A 52-year-old man is evaluated for the sudden onset of erectile dysfunction that has persisted for 6 months. He reports having erections that are inadequate for vaginal penetration. He feels guilty about not being able to satisfy his wife’s requests for sexual intercourse, although he still has sexual desires. He has been sleeping poorly and feeling fatigued throughout the day. He reports no snoring or daytime somnolence, and his review of systems is otherwise negative. His wife does not report that the patient has episodes of nocturnal gasping or apnea. He has firm erections upon waking in the morning. For years, he has run 2 miles daily without chest pain or exercise-limiting dyspnea, although he has not been interested in exercise over recent weeks. Medical history is notable for hypertension. Family history is notable for his father who died of a myocardial infarction at age 70 years and his mother who died of complications from a stroke at the age of 94 years. He has never smoked cigarettes. His 10-year risk of atherosclerotic cardiovascular disease is calculated to be 5% using the Pooled Cohort Equations. Medications are hydrochlorothiazide and lisinopril. He has taken these medications for 6 years without interruption.
On physical examination, the patient is afebrile, and blood pressure is 132/64 mm Hg. BMI is 26. Heart, lung, and abdominal examinations are normal. The penis is uncircumcised without abnormalities, and the testes are normal size.
Laboratory studies show a fasting plasma glucose level of 98 mg/dL (5.4 mmol/L).
Which of the following is the most likely cause of this patient’s erectile dysfunction?
B. Mood disorder
C. Obstructive sleep apnea
MKSAP Answer and Critique
The correct answer is B: Mood disorder.
This patient has erectile dysfunction (ED) secondary to a mood disorder, most likely major depressive disorder. Characteristic features of inorganic (psychological) ED are sudden onset of symptoms and persistence of nocturnal or morning erections, which indicates that the anatomic and physiologic mechanisms for erection are intact. This patient has guilt, low energy, and decreased interest, all of which are symptoms of depression. Patients with inorganic ED can be reassured that their condition is likely to resolve with time and effective treatment of their mood disorder.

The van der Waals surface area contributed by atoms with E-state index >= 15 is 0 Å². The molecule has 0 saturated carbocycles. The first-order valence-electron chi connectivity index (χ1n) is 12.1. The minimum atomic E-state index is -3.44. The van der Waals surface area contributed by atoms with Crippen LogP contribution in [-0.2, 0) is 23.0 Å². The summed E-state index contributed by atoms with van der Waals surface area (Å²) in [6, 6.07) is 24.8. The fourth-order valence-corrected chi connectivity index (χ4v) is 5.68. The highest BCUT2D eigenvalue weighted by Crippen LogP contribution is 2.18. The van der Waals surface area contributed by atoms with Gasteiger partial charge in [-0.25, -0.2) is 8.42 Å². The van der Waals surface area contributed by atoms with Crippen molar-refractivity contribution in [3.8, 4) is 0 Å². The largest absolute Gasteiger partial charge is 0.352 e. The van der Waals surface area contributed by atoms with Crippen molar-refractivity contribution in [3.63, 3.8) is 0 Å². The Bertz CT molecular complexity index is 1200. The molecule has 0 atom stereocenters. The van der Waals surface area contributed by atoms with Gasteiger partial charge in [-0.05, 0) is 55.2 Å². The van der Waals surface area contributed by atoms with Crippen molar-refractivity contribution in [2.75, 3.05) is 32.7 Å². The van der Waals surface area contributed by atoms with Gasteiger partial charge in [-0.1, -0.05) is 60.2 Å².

This middle-aged man is not likely to have hypogonadism. His testicles are of normal volume, and he reports continued sexual desires. One of the earliest symptoms of hypogonadism is substantial reduction or absence of sexual thoughts.
This patient has poor sleep; however, he is not overweight and reports no snoring, gasping, apnea, or daytime somnolence. Depression is the most likely cause for this patient’s fatigue, given his guilt, anhedonia, and inorganic ED.
Although an early sign of prolactinoma is ED, the persistence of nocturnal and morning erections in this patient makes an organic cause unlikely. Additionally, he lacks other symptoms of prolactinoma, such as headache, visual changes, or decreased body and facial hair.
- Characteristic features of inorganic erectile dysfunction are sudden onset of symptoms and persistence of nocturnal or morning erections.
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